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Want to Be

Want to Be

A Story by 49k_jdys

Teenage love and angst.


They played "Beverly Hills," by Weezer, and it was the first time I heard it. I was balancing in a cracked plastic lawn chair with Katie, in the oddly clean garage that smelled of gasoline. I didn't know that I could fall in love at all, much less at first sight. I didn't know that dreams of a sweaty, curly-haired drummer with veiny, muscled arms could be true. I didn't think affection and reverence and longing could be violent. But as the rest of the crowd (all three of them) began to leap and gyrate with each determined slam of his splintered drum sticks, I began to think that my never having heard the song before was a crime, a disgrace, something I had to cover up. 

My insides were burning. I stumbled more than I danced. I had polka-dot tights on under velvety shorts and fuchsia lipstick on my lips that I thought had looked alright. Now, because of him, everything about me was all wrong. Katie knew right away that I was maddened and tense. She pushed me playfully toward the drum kit and I hated her for just a little bit.

Everyone was screaming "that's where I want to be!" and I closed my eyes and thought about his arms that swung baseball bats and moved so rhythmically. That's where I wanted to be. But I had a 10:30 curfew and needed to be home, so I took the dark back roads and my head rang with "that's where I want to be."

I was innocent then. Pin straight hair, never had a beer, choked on my first cigarette, longed for accidental knee-brushes and the smell of cheap cologne. High school basketball games were sweaty affairs like mosh pits. I hoped to see him there. Katie would jab in the ribs when he came through the doors. Life was a routine of angst and doing nothing about it.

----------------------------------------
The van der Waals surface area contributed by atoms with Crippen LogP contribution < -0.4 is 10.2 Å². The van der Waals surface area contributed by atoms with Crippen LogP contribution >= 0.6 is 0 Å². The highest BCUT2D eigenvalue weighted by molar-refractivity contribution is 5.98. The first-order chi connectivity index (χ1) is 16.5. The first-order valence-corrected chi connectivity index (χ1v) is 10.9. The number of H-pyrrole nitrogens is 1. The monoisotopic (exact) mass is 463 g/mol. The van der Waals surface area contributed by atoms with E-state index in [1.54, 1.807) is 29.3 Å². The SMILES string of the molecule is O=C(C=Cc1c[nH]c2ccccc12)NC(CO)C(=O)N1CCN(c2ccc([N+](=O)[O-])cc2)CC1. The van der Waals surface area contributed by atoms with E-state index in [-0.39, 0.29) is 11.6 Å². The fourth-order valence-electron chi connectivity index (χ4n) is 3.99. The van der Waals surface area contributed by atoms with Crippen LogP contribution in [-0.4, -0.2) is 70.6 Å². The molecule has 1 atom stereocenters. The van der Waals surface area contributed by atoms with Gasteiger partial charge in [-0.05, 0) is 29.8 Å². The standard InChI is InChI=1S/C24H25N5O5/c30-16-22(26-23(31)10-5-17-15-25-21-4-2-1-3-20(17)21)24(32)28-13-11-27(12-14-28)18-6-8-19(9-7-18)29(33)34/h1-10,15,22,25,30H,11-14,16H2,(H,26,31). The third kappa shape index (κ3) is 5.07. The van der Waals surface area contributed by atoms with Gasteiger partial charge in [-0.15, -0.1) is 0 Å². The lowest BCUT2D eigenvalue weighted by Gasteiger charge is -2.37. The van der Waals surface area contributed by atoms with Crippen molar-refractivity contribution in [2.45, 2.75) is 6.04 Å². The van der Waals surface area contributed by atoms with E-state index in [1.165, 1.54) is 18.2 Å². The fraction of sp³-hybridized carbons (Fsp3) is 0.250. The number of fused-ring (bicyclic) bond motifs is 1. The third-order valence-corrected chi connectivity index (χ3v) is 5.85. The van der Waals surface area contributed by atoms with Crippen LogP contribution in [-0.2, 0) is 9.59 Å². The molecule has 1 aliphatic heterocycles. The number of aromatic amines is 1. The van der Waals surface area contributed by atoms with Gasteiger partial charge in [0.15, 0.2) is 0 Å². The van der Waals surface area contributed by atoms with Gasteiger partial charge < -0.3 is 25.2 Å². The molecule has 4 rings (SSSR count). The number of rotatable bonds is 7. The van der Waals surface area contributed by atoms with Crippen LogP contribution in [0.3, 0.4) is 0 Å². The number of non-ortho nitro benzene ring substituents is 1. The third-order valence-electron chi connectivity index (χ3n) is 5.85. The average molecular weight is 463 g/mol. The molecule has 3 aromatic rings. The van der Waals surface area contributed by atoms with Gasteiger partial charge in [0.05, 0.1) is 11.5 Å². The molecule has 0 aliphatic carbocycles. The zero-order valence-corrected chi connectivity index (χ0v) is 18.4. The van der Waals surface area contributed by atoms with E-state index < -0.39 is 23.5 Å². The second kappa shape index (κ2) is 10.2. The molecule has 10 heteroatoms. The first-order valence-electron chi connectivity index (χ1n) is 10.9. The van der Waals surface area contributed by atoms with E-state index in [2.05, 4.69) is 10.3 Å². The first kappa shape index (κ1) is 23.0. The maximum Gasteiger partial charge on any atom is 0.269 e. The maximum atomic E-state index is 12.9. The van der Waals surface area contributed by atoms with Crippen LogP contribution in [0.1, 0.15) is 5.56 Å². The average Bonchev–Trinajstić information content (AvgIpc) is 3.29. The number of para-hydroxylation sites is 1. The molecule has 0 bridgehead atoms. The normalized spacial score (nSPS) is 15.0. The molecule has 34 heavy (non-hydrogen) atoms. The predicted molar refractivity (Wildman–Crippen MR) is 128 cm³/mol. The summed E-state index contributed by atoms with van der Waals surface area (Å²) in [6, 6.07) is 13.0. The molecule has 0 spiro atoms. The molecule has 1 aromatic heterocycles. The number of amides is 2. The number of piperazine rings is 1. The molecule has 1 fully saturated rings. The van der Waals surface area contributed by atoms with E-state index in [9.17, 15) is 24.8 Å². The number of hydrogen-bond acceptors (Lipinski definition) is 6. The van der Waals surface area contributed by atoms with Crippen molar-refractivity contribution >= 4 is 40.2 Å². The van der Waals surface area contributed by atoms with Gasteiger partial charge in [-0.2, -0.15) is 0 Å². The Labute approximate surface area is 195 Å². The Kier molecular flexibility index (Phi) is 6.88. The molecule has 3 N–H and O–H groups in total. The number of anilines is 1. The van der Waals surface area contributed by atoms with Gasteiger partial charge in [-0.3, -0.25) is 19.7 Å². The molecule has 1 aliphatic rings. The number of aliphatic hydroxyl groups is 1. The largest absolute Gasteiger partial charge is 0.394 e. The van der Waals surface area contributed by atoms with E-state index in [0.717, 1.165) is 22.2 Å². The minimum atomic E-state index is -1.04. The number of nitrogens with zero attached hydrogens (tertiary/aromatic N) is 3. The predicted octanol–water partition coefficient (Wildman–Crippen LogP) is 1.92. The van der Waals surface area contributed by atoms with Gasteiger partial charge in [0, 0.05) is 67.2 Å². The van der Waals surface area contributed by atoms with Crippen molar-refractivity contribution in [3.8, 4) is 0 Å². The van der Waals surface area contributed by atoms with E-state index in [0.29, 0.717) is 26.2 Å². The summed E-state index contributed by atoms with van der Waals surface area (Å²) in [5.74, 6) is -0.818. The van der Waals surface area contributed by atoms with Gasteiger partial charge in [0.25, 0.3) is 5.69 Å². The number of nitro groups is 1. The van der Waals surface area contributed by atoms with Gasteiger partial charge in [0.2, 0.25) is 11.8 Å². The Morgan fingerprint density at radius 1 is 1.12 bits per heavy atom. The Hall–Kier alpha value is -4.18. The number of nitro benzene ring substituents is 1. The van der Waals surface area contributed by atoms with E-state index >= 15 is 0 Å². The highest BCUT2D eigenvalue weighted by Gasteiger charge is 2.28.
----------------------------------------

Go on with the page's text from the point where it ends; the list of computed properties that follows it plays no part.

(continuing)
Eventually I knew all of the words. Blink 182 clogged my iPod even though I didn't like it very much and I spent hours tolerating punk rock so I could sing along when we all gathered in the warm garage and he took his place behind the drums. Beverley Hills, Beverley Hills, if that's where he wanted to be, so did I. I was sixteen and thinking about backstage at concerts and hand-holding and rides down gravel roads in his red Mustang. He was perfect, and I worked so hard for him. He didn't even know.

I fell out of love with him when he graduated high school. Sometimes Weezer came on shuffle in my car and I skipped it without thinking. Red Mustangs cruised by and mostly I didn't care, but once in a while, I'd check for the giant stallion sticker on the back window. I didn't think about him much, or how we first met as high school band nerds in the percussion section. I didn't dream about his curly hair or his kind brown eyes, or his dorky laugh that was both embarrassing and endearing.

I had my first kiss. I decided I liked blue eyes. I sped down a gravel road in the back seat of a black Impala. I stopped playing the drums and the piano. I drank at skeevy bonfires with people I didn't like but wanted to make-out with. By all appearances, I'd moved on. 

And then we crossed paths again.

He was twenty. Taller. Curlier. More talented. Soon I found myself sitting on a makeshift bench on his driveway in the starlit summer dusk. The familiar garage was open and the music I'd sacrificed my ears to all of those years sounded like family. I went back again. And again. And again. I started listening to punk rock again and learned how to smoke without choking. But this time, when he said goodbye, he hugged me long and tight, just as I'd always dreamed. We made flirty eye-contact and touched knees together. I rode in the front seat. I jumped off of the cliff gain and prayed Cloud Nine would catch me.